UCLA has discovered that probably its most important defensive element this year, after stuffing the run, is getting hits on the quarterback. With a quarterback making his first start, you can expect UCLA to be seeing a bullseye on Barton's chest, trying to upset him by hitting him and rushing him. With two weeks off, UCLA had time to conceive some new rushing and blitzing packages intended to surprise Washington and get to Barton.
As in UCLA's previous games, the distinctively dominant unit in the matchup is UCLA's defensive line. That line, combined with middle linebacker Robert Thomas, makes UCLA look far too talented and experienced for Washington to be able to move the ball too effectively. The Huskies will get their scores, probably as a result of UCLA turnover or a special team play, but it'd be surprising if UCLA couldn't contain Washington to under 20 points.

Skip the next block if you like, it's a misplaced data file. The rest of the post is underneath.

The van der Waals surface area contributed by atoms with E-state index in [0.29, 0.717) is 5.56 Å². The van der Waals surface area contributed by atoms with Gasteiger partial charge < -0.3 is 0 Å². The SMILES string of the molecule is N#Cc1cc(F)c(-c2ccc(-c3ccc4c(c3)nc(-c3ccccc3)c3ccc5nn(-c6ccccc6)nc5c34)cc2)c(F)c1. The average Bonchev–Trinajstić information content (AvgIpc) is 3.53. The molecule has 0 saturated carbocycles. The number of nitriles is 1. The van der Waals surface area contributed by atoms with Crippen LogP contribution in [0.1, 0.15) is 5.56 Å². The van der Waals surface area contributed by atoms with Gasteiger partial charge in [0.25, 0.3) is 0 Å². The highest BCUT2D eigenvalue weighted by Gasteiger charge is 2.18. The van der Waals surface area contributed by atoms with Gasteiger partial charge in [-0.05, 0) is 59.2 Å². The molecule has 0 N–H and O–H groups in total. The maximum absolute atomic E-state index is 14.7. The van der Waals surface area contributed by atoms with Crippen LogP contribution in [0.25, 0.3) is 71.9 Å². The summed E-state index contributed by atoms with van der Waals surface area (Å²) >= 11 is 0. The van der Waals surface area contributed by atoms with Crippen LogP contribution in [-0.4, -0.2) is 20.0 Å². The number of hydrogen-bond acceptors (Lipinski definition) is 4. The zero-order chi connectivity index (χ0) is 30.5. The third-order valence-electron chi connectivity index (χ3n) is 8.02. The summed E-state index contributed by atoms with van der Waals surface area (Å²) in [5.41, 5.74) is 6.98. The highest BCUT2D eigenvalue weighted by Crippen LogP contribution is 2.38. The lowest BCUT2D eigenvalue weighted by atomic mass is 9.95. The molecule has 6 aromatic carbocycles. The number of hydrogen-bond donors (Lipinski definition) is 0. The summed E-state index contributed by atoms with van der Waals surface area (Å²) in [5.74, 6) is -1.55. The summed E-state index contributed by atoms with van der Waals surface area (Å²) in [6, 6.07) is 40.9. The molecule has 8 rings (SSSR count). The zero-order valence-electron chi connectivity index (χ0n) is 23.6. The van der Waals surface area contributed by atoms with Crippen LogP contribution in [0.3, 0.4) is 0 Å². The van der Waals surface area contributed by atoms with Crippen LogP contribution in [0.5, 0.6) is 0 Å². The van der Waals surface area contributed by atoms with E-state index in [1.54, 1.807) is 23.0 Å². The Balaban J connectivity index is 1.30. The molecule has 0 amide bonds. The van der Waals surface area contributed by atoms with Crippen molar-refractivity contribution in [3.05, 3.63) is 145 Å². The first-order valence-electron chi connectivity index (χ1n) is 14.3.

Advantage: UCLA has the clear advantage here, with an experienced, talented healthy defense that's #1 in the Pac-10 against an inexperienced, banged-up Washington offense. If Washington wants to avoid the inevitable, Taylor Barton will have to have a freakishly good game in his first college start.
UCLA'S OFFENSE VS. WASHINGTON'S DEFENSE